Firstly the seatbelt tensioner could be holding you in place. Just grab that seatbelt cutter you put in arms reach (not in the cubby where it might not be reachable due to an impact or seatbelt tension)
But now the windows won't wind down and doors are locked. You can't kick the front window out as that is pretty much impossible for any normal human, side windows are laminated and you are pretty much on fire by now.
Once again, rear window exit is the only option, assuming you can get to it and you have that glass break tool on you as explain in situation 1.
It would be bad luck but I still can't believe there isn't a better escape plan for these cars.
25 in 100'000 (1/4000) chance of a electric car battery fire happening (hybrids are 1/28 so don't buy one of those) - so it is very rare. Its not even on my personal worry list but it does happen.

Situation 3:
This actually happened to a Leaf owner. They got into the car inside their home garage and it had 12v electrical failure causing them not to be able to open the doors or windows.
Initially it seems like nothing to worry about but when you discover there is no easy way out then it becomes a problem.
Their panic set in when they realised there was limited air (more like CO2 self poisoning) in the car because it is sealed.
[You have anything from 5 to 16 hours depending on panic state and temperature - much less if multiple people or if its really hot.]
It was unlikely anyone would find them soon and they had no phone on them.
They managed to eventually break a window because it was tempered glass and they had items in the car they could use to do this.
However if you are in your Ariya it would be a lot more difficult to get out due to the laminated glass issue.
Also you would certainly need some tools or ideally a glass punch tool in the car.
Odds of this happening is a bit higher in the Ariya due to known its weird electrical malfunction and 12v issues.

The decision to have laminated glass is not limited to the Ariya at all but the lack manual release is very worrying.

So now I am wondering about other design considerations on the car.

Why is that the UK version has the 12v battery in the boot and not the bonnet like the US cars?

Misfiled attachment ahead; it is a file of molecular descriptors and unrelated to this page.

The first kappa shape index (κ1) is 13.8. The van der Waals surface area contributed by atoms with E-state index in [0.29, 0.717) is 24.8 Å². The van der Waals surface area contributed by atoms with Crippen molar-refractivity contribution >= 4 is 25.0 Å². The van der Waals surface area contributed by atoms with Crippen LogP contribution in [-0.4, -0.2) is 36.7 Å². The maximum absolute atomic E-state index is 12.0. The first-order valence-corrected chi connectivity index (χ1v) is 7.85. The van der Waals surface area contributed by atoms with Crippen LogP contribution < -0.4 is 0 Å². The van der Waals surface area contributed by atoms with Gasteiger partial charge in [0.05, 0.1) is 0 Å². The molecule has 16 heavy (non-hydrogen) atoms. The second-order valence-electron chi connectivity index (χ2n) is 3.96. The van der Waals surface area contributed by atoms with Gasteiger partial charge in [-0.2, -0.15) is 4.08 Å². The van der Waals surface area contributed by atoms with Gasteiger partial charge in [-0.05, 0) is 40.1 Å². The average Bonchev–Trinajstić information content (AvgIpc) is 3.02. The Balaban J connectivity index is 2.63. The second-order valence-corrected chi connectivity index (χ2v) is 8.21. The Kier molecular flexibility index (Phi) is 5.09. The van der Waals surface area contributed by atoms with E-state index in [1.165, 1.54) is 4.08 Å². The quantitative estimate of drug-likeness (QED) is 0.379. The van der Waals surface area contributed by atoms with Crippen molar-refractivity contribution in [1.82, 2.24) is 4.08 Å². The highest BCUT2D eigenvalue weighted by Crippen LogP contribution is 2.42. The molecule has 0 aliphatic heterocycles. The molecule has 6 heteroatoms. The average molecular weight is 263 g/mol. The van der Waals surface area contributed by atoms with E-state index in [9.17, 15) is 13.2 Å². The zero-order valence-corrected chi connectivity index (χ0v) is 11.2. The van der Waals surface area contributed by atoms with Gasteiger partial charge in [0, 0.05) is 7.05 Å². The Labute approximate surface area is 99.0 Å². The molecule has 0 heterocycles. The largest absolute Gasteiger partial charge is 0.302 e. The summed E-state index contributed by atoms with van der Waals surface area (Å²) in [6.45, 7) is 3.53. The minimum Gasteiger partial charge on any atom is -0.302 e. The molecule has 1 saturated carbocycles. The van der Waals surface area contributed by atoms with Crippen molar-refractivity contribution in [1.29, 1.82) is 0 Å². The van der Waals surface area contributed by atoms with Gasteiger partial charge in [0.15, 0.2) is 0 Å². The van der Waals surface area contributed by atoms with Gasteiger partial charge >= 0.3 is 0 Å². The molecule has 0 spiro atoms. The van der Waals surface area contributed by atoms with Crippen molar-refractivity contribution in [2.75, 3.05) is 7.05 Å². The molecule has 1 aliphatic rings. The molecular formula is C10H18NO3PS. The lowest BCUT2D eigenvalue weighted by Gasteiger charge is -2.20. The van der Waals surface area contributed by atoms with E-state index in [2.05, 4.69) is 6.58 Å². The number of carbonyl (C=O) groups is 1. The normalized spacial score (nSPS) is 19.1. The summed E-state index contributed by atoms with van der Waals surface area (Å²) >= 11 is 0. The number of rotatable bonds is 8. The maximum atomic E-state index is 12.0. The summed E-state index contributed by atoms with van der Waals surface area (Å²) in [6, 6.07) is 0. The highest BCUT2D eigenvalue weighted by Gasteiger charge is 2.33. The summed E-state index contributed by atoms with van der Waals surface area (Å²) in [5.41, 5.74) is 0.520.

It seems that gaining quick access to disconnect the 12v battery can be important in some situations and useful for first responders.
Its easier to access the bonnet and it has a manual release too.
If there is electrical failure or other serious situation then you can't open the boot.
Also it could be that the boot is full of luggage and the boot floor boards are in place. Now its even harder to access with a locked car even from the inside.

On the positive side, any serious accident with airbag deployment will automatically disconnect the HV system but it still holds the seatbelts in tension.
However if it does not automatically disconnect the HV system - do you know where to pull the plug in an emergency?
Without looking at the manual, try to find it.

Also what is the answer to putting out an electrical car fire, besides calling the fire brigade?
Many people think you can't or that you need a special fire extinguisher. Well there are some but they are massively expensive and small.
The easy answer is a huge amount of water - especially if people are in danger or if the car is setting a house/garage on fire at the same time. Otherwise sit back and watch.
But remember it is prone to re-ignition, so keep that water flowing long after the fire is out or until the fire department is on scene.

Anyone solved the fact the UK cars are missing the emergency charger port disconnection button?
See diagram below and then please see if you car actually has this function.